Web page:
Matt McInnis for The New York Times
Michael Polsky’s wind farm company was doing so well in 2008 that banks were happy to lend millions for his effort to light up America with clean electricity.
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But two years later, Mr. Polsky has a product he is hard-pressed to sell.
His company, Invenergy, had a contract to sell power to a utility in Virginia, but state regulators rejected the deal, citing the recession and the lower prices of natural gas and other fossil fuels.
“The ratepayers of Virginia must be protected from costs for renewable energy that are unreasonably high,” the regulators said. Wind power would have increased the monthly bill of a typical residential customer by 0.2 percent.
Even as many politicians, environmentalists and consumers want renewable energy and reduced dependence on fossil fuels, a growing number of projects are being canceled or delayed because governments are unwilling to add even small amounts to consumers’ electricity bills.
Deals to buy renewable power have been scuttled or slowed in states including Florida, Idaho and Kentucky as well as Virginia. By the end of the third quarter, year-to-date installations of new wind power dropped 72 percent from 2009 levels, according to the American Wind Energy Association, a trade group.
Mr. Polsky calls the focus on short-term costs short-sighted.
“They have to look for the ratepayers’ long-term interest,” he said, “not just the bills this year.”
Electricity generated from wind or sun still generally costs more — and sometimes a lot more — than the power squeezed from coal or natural gas. Prices for fossil fuels have dropped in part because the recession has reduced demand. In the case of natural gas, newer drilling techniques have opened the possibility of vast new supplies for years to come.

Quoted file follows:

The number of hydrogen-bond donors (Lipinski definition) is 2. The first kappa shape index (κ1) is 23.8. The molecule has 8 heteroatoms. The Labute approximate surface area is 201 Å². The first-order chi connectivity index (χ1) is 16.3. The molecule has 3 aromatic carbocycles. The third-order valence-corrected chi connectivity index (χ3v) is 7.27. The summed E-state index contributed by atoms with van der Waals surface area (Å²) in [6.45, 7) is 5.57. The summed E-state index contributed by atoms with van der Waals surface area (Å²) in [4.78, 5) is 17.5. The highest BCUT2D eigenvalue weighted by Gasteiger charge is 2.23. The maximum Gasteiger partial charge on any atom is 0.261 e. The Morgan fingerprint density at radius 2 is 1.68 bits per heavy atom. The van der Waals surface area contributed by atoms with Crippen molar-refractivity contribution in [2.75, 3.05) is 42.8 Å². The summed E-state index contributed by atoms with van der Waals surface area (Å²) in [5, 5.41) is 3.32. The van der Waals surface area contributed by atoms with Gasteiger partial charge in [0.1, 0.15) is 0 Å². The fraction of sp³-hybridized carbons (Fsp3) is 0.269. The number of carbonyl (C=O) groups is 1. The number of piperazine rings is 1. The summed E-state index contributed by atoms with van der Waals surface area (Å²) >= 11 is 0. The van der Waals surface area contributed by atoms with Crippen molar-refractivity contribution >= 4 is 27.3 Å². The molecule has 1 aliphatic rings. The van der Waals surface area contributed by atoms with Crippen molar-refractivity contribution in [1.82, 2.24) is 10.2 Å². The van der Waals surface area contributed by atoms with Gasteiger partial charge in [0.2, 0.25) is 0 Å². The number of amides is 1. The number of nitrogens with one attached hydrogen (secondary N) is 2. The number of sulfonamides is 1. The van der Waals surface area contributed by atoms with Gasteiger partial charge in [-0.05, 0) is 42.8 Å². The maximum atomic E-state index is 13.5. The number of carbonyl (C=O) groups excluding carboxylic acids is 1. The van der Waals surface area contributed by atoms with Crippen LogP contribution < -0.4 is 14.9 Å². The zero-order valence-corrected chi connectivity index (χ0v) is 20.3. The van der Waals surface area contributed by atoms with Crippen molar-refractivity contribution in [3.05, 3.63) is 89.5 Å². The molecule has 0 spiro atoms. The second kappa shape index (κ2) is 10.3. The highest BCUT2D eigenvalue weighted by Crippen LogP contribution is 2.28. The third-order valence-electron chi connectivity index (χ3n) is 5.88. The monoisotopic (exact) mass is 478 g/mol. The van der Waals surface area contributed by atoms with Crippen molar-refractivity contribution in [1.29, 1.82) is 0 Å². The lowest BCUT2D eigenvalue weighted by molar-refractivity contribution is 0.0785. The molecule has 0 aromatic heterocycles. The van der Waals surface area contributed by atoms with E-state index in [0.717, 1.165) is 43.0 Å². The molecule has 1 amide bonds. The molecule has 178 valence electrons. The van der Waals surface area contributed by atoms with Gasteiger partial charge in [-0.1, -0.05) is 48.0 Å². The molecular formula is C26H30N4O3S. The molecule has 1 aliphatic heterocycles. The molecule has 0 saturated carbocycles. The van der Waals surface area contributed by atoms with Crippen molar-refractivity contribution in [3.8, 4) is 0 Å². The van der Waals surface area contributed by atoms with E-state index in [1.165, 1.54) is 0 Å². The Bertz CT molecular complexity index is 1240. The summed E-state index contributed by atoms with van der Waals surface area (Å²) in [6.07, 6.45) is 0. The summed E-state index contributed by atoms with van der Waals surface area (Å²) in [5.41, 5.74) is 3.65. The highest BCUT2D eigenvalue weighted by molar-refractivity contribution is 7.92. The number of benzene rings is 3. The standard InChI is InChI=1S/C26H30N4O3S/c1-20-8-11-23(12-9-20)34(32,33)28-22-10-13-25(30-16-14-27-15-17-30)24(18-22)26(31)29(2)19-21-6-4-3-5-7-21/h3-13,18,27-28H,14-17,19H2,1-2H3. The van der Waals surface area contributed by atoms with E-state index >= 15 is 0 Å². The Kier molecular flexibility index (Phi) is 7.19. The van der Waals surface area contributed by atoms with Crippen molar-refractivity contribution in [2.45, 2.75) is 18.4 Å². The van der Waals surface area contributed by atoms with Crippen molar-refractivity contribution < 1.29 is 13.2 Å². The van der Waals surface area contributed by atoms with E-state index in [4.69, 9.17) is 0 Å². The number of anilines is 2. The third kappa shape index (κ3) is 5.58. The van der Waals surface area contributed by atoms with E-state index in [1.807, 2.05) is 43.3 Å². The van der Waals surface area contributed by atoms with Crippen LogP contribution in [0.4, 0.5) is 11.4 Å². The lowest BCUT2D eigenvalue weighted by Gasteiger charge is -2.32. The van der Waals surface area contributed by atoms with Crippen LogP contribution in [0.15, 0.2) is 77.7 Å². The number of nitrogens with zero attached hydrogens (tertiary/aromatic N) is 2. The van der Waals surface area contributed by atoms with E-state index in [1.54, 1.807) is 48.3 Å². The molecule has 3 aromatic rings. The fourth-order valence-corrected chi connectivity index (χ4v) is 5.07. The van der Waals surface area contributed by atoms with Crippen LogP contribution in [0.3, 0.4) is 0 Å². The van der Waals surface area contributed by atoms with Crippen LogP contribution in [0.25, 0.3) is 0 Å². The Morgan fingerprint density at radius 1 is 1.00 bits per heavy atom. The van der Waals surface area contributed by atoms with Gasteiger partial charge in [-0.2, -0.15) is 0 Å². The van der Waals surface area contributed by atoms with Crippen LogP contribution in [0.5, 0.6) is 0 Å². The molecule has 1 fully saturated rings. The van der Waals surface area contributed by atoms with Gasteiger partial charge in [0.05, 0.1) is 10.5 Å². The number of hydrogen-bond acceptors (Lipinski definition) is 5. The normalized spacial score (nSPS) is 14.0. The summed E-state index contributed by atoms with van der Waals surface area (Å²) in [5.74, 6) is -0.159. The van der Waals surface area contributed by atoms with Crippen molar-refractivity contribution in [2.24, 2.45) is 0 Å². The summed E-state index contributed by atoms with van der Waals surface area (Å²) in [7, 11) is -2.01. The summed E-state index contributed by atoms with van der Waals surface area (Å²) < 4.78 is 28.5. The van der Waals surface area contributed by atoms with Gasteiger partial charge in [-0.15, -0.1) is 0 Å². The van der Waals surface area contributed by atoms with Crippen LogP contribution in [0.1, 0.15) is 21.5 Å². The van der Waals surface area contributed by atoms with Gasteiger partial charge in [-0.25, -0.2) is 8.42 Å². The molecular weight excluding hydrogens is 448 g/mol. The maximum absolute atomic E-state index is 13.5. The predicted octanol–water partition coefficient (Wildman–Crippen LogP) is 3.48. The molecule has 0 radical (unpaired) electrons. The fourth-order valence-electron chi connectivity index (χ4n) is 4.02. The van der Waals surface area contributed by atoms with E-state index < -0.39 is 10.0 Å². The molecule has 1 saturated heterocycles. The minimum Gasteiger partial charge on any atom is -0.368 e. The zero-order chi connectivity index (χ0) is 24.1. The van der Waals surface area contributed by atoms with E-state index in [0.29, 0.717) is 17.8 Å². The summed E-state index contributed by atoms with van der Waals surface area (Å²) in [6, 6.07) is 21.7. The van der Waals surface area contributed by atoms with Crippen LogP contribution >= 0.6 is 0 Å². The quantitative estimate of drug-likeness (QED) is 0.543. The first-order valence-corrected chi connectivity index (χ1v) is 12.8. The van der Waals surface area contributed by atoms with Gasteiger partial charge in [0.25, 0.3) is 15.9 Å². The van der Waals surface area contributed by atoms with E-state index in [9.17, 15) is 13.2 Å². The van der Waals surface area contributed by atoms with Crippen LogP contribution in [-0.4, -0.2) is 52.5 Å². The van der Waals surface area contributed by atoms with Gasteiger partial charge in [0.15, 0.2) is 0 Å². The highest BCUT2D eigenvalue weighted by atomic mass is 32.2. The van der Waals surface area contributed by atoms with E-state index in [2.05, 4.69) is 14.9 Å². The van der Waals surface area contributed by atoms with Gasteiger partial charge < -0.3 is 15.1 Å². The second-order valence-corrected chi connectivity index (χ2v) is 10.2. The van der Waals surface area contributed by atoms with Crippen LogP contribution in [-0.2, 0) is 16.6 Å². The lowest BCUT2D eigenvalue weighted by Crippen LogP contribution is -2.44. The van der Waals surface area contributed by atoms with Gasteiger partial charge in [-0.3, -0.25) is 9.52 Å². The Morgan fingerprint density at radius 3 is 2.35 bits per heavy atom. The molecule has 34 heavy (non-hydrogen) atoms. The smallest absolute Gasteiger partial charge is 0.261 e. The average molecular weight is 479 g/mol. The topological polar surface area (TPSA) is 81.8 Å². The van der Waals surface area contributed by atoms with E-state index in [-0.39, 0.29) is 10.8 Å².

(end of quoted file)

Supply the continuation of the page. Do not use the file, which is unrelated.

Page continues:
The gap in price can pit regulators, who see their job as protecting consumers from unreasonable rates, against renewable energy developers and utility companies, many of which are willing to pay higher prices now to ensure a broader energy portfolio in the future.
In April, for example, the state public utilities commission in Rhode Island rejected a power-purchase deal for an offshore wind project that would have cost 24.4 cents a kilowatt-hour. The utility now pays about 9.5 cents a kilowatt hour for electricity from fossil fuels.
The state legislature responded by passing a bill allowing the regulators to consider factors other than price. The commission then approved an agreement to buy electricity from a smaller wind farm, although that decision is being challenged in the courts.
Similarly, in Kentucky this year, the public service commission voted down a contract for a local utility, Kentucky Power, to buy electricity from NextEra Energy Resources in Illinois.
According to the commission, Kentucky Power argued that the contract would position the utility “to better meet growing environmental requirements and impending government portfolio mandates for renewable energy” and that it would benefit customers.
But Kentucky’s attorney general, Jack Conway, joined by business and industrial electricity users, opposed the deal, contending that it would have increased a typical residential customer’s rates by about 0.7 percent and was “a discretionary expense” that the utility’s customers could ill afford.